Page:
Tuesday 23 March, 11.30am-12.30pm, Workshop 1
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13 March 2010
Tuesday 23 March, 11.30am-12.30pm
During this session a representative from your faculty will take you through the probation assessment process and answer any queries you may have.
Rosemary O'Day is a long-serving member of the OU History Department, is now Professor of History and a former Head of the History Department. She received her first class honours degree in history from the University of York and her Ph.D. in history from the University of London. She has taught at the Universities of Birmingham and Maryland and has held several honours and fellowships. She is the author of many history books and articles. Her particular historical interests include the history of the professions, the family, of women, and of social investigation and reform in the early modern and modern periods. She was Director of the Charles Booth Centre. She has contributed to many Arts courses at the Open University and has supervised many students to successful completion of their Ph.D. degrees.
Robert Saunders is a Reader in Molecular Genetics in the Department of Life Sciences, where he researches the basic biology of ageing. In that research, he uses the fruit fly Drosophila melanogaster as a model system, and takes a genetic approach. From January 2008 until February 2010, he held the position of Academic Coordinator in the Research School, in which capacity he led the Research Career Development Team. The RCD team is responsible for the delivery of career development events across all disciplines, and for all career stages.
Robert's research career followed a stereotyped path typical of the sciences. His first degree was in Genetics at the University of Edinburgh. Subsequently he embarked on a career in Drosophila research with a PhD in molecular genetics, also at Edinburgh. From there, he moved to Imperial College and subsequently the University of Dundee for postdoctoral research, during which time he studied the cell cycle, and conducted genomic research, again using the fly as a model. He continued the genomic research while undertaking a Wellcome Trust Senior Fellowship in which techniques he developed for the Drosophila genome project were applied to the medically important fly Anopheles gambiae.
Robert joined the Open University in 1999, since when his research focus has been on aspects of the basic biology of ageing; specifically on oxidative stress and its relationship to the ageing process, and currently on modelling the human progeroid disorder, Werner's syndrome in flies.
Kirsty Ball is Senior Lecturer in Organization Studies and Director of Research Degrees in the Business School. She gained her PhD from Aston Business School in 1996 and since then has held posts at Warwick and Birmingham Business Schools, before joining the Open University in 2004. Her research interests are surveillance in and around organizations and in society, and she has published extensively, in a wide variety of formats, on this issue. She is founding co-director of Surveillance Studies Network and co-editor of the journal Surveillance and Society. Her research is currently funded by The Leverhulme Trust, the Social Sciences and Economic Research Council of Canada, the Economic and Social Research Council and the EU-COST network. She consults to the UK Information Commissioner’s office, producing A Report on the Surveillance Society, with Surveillance Studies Network, in 2006, and an update to the report in 2010. The first report prompted parliamentary committee enquiries from the Home Affairs Select Committee and the House of Lords Constitution Committee, and the update will be used to inform future select committee enquiries. She frequently appears in the media to comment on aspects of the surveillance society both in the UK and internationally. She is also the first OUBS academic to be granted membership of the Centre for Citizenship, Identities and Governance, a privilege usually reserved for academics in the social sciences faculty (!)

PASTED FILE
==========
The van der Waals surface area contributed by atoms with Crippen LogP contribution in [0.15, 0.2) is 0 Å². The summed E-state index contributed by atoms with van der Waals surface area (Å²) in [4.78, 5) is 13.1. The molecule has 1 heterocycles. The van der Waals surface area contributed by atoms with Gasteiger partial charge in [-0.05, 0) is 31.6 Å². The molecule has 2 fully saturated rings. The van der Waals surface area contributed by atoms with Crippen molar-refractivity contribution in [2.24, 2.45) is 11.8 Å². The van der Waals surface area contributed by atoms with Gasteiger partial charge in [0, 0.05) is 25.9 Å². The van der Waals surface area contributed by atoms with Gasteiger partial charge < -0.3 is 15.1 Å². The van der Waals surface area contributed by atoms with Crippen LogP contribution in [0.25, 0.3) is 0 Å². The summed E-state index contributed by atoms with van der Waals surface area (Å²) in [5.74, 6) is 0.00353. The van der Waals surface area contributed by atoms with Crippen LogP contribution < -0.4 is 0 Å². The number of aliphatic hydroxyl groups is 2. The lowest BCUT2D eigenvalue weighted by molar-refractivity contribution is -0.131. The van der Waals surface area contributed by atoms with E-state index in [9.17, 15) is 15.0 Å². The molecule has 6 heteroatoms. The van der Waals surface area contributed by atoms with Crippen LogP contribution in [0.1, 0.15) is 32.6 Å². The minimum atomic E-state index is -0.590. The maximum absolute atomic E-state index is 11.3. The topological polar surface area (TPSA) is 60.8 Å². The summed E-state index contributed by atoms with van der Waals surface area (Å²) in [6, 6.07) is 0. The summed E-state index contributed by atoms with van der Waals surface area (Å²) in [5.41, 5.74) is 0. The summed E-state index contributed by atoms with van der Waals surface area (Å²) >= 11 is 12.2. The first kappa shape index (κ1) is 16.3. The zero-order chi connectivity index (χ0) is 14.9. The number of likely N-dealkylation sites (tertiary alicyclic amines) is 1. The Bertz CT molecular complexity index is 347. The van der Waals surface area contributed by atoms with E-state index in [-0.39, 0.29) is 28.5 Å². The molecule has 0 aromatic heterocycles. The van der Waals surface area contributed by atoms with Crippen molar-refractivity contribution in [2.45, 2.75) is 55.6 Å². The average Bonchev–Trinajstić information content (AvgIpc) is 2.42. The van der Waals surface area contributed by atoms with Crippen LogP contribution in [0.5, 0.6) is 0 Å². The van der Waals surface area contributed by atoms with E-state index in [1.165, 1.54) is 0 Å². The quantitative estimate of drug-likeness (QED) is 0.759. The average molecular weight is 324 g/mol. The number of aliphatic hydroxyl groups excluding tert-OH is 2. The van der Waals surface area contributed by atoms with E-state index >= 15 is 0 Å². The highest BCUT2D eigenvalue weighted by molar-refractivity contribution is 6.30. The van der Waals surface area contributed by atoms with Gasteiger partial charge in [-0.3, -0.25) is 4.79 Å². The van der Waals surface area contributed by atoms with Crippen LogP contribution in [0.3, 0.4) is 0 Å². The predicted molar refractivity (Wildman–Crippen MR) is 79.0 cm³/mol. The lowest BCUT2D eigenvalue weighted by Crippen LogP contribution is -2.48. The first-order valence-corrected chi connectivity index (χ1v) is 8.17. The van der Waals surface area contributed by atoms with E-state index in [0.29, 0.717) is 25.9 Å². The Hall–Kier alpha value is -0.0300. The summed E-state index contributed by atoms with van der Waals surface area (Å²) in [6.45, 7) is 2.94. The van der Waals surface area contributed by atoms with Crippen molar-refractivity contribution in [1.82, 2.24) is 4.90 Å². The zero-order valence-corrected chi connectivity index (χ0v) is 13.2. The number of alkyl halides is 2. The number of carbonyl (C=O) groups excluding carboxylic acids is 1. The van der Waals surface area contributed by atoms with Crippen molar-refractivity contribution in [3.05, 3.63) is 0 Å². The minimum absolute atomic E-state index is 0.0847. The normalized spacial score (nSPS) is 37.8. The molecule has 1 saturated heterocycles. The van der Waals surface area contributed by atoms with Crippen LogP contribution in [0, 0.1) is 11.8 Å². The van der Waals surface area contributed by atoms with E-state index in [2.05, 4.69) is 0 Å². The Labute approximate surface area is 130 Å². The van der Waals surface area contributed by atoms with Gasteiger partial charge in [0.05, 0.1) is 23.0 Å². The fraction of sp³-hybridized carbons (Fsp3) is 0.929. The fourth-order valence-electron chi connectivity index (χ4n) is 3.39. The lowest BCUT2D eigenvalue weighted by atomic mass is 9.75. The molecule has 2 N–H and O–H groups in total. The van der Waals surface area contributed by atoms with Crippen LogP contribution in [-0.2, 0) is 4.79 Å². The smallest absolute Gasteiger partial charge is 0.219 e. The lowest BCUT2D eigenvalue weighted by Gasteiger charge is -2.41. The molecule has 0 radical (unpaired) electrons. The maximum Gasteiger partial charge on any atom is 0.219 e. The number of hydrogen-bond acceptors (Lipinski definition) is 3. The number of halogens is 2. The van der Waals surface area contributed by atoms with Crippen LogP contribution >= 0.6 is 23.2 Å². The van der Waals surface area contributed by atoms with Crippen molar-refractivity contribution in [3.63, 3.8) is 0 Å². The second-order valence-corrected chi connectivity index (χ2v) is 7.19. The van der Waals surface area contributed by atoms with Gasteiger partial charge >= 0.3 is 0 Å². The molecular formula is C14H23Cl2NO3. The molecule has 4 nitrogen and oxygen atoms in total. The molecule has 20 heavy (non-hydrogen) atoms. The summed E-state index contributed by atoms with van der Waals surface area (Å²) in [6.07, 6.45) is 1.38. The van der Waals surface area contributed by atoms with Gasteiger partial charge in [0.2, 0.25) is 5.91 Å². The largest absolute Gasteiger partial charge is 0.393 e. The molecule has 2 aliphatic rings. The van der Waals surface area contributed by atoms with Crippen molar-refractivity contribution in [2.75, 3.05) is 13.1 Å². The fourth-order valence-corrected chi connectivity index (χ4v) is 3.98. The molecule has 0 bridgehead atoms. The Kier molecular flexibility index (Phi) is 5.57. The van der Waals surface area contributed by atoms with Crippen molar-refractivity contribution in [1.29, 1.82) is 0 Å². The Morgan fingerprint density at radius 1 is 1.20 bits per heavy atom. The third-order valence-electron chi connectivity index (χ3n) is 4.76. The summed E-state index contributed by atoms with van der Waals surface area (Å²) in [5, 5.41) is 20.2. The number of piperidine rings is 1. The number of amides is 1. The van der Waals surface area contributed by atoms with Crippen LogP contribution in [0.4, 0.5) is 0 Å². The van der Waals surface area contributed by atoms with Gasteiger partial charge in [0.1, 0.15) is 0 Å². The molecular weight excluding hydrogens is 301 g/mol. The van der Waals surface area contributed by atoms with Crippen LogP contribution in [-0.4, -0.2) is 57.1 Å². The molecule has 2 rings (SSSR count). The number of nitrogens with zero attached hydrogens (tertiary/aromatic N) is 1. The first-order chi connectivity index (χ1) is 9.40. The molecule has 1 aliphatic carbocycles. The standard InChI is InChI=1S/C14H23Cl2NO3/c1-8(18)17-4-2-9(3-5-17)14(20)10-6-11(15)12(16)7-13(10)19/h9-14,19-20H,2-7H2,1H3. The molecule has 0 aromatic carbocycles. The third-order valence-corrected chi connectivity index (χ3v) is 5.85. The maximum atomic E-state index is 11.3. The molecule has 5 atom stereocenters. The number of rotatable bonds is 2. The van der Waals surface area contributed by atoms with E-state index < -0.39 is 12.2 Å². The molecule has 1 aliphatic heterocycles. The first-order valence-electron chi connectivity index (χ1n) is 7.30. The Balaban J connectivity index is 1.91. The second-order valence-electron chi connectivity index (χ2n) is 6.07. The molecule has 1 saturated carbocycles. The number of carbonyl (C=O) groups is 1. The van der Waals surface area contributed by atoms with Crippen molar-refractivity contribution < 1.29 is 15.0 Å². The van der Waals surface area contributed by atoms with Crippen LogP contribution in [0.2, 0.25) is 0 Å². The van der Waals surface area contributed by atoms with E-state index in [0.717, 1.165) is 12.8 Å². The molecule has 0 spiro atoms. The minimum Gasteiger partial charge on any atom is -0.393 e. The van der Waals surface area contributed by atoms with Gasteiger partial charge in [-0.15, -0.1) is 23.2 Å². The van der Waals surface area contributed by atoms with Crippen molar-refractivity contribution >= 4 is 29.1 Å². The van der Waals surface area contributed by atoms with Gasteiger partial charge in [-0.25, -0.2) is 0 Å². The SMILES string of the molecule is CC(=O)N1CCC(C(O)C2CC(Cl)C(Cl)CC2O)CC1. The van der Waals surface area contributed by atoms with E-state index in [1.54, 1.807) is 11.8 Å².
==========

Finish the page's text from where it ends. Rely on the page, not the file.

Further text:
Gail Lewis is Reader in Identities and Psychosocial Studies in the Faculty of Social Sciences. She gained her PhD from the Open University in 1996 in the Department of Social Policy and Criminology after which she joined that department as a member of academic staff teaching and researching processes of racialisation and gendering in social policy discourses and practices; and the relation between racialisation and citizenship status and experience. She was at Lancaster University in the Institute of Women's Studies (now the Centre for Gender and Women's Studies) before returning to the OU in the Psychology Department. Her current research interests focus on the intersecting psychic, social and cultural processes through which subjectivity is constituted, especially in relation to racialised and gendered experience. She traces the multiple and contradictory social and psychic emotional geographies of affiliation and belonging that are inscribed in narratives of experience. She is training as a psychodynamic psychotherapist. She is co-editor of the European Journal of Women's Studies and on the Editorial Boards of Social Politics and the e-journal Studies in the Maternal.